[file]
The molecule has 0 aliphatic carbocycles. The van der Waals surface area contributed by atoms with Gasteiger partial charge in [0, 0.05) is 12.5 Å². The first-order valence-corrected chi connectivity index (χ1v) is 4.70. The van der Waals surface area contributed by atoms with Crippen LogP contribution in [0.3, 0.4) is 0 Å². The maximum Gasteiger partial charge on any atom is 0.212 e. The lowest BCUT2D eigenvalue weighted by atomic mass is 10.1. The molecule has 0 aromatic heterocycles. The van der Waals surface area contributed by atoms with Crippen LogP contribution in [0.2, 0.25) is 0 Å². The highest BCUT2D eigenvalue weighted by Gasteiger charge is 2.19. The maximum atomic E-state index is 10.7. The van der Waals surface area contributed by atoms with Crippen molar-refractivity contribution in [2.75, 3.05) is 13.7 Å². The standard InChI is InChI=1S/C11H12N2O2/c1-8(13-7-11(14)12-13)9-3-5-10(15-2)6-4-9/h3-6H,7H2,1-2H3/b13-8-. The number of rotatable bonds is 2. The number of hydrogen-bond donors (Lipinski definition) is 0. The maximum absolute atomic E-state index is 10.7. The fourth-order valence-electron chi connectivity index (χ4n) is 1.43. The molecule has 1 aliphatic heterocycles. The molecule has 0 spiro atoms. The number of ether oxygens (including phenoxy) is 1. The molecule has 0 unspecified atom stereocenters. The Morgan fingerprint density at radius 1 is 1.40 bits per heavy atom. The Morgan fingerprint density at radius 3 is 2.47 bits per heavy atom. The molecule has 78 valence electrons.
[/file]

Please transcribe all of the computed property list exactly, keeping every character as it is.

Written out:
The molecule has 0 aliphatic carbocycles. The van der Waals surface area contributed by atoms with Gasteiger partial charge in [0, 0.05) is 12.5 Å². The first-order valence-corrected chi connectivity index (χ1v) is 4.70. The van der Waals surface area contributed by atoms with Crippen LogP contribution in [0.3, 0.4) is 0 Å². The maximum Gasteiger partial charge on any atom is 0.212 e. The lowest BCUT2D eigenvalue weighted by atomic mass is 10.1. The molecule has 0 aromatic heterocycles. The van der Waals surface area contributed by atoms with Crippen LogP contribution in [0.2, 0.25) is 0 Å². The highest BCUT2D eigenvalue weighted by Gasteiger charge is 2.19. The maximum atomic E-state index is 10.7. The van der Waals surface area contributed by atoms with Crippen molar-refractivity contribution in [2.75, 3.05) is 13.7 Å². The standard InChI is InChI=1S/C11H12N2O2/c1-8(13-7-11(14)12-13)9-3-5-10(15-2)6-4-9/h3-6H,7H2,1-2H3/b13-8-. The number of rotatable bonds is 2. The number of hydrogen-bond donors (Lipinski definition) is 0. The maximum absolute atomic E-state index is 10.7. The fourth-order valence-electron chi connectivity index (χ4n) is 1.43. The molecule has 1 aliphatic heterocycles. The molecule has 0 spiro atoms. The number of ether oxygens (including phenoxy) is 1. The molecule has 0 unspecified atom stereocenters. The Morgan fingerprint density at radius 1 is 1.40 bits per heavy atom. The Morgan fingerprint density at radius 3 is 2.47 bits per heavy atom. The molecule has 78 valence electrons.